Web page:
OPINION – this article must not be considered financial advice


Last week I gave a rebuttal of the advice from the financial advisors Sean Plunket has on his radio station. Since then several folks have asked me to clarify some points I made. What particularly doesn’t seem to compute (perhaps due to a lifetime of exposure to buzzwords from ‘financial advisors’), is my opposition to diversification when it comes to investing. It’s true: I really do shudder at the thought of a portfolio of 60 or 70 (or 400) different (ahem) ‘investments’ resulting in either losing money (the normal outcome) or small returns at best.

Let me explain a scenario for you and see if this makes any sense:

When investing, seek out three or four larger well-established companies and purchase their shares. It’s really that simple. As an example, there is a well-known food company that’s been around for a century and a half, and a decent chunk of the company (15 per cent or so) is still owned by the founding family. Their money is directly tied to the success of the ‘family business’ and their wealth is either just under or just over two billion dollars, depending upon the closing share price.

Like many larger companies, the share price trades in a range. In this case usually between $41 and $49 per share: it doesn’t tend to move very much because they’re long established and ‘elephants don’t jump’. When the share price falls under $40 it never stays there for long (good time to buy more shares!); conversely, it seldom stays above $50 for long. This stability along with a dividend of $1.40 to $1.50 per share means it’s a good investment – a good place to park a quarter of one’s wealth.

There is no need – let alone logic – for buying shares in 50 different food companies. God knows how you’d keep track of them all and God knows what monkey business is going on with some of them. It’s madness to even think you’re somehow ‘spreading the risk’: you’re actually taking a huge risk likely to end in tears.

The other thing I do – and you’ll find your ignorant ‘financial advisor’ doesn’t advise this! (I wonder why?) – is to insure myself against losing money. I always have what are called ‘Put Options’ in place, so the downside is always protected. It may make your blood run cold to learn your smarty-pants KiwiSaver fund manager has never heard of Put Options and certainly doesn’t use them to ‘insure’ your superannuation money against losses.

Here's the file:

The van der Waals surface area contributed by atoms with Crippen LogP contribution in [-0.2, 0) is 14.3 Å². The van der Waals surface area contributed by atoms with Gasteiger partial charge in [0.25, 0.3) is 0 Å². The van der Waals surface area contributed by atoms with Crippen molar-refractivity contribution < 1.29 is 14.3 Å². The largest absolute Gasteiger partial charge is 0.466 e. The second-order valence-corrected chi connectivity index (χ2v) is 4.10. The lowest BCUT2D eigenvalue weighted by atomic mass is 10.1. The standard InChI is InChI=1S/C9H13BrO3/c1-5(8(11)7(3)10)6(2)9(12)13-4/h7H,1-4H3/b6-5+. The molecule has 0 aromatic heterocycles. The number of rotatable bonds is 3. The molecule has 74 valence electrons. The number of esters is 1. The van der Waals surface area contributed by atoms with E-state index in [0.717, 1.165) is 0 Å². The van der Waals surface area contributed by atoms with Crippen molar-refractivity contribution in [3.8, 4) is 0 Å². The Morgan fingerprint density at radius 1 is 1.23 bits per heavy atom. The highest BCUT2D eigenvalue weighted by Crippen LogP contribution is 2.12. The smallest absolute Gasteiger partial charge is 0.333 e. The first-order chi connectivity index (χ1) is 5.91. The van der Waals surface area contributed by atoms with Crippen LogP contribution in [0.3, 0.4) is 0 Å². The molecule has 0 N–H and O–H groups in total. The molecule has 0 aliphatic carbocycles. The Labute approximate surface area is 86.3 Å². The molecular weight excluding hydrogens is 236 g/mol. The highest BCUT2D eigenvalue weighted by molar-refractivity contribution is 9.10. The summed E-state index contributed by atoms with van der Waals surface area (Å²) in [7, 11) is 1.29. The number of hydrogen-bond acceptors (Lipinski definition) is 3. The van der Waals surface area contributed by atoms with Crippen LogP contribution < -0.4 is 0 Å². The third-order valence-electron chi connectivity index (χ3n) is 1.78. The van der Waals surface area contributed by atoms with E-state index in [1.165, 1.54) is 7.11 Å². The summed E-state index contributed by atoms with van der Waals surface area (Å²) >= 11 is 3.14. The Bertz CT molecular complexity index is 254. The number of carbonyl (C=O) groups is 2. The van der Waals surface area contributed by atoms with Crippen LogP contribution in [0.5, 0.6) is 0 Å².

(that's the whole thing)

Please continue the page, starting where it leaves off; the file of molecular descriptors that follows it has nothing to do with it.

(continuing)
Apart from this food company, my remaining portfolio is a tobacco company making huge profits selling cigarettes in the third world (Bill Gates is a babe in Toyland compared with these guys), a utility company that makes money every time 30 million Poms turn on a tap and an Aussie mining company. What I also like to occasionally do is seek out a ‘big hit’: find an investment to make a killing on then cash in my chips. This is the fun part of playing the sharemarkets of the world.If you’re still not convinced that less is more and (so-called) diversification incredibly risky, then answer these questions: when you think of New York, which skyscrapers spring to mind? The Empire State Building, Trump Tower, Chrysler Building or Rockefeller Center perhaps? But what’s the building called at 485 Broadway? (I have no idea, by the way.) If you’d just bought the Empire State Building, would you then splash out for 485 Broadway to (ahem) ‘diversify your risk’ and, if so, why?

I am Capitalist, a simple country boy from the deep south who seeks nothing less than the destruction of socialism and collectivism in New Zealand. Likes: making profits, family, freedom, Mott The Hoople Dislikes:...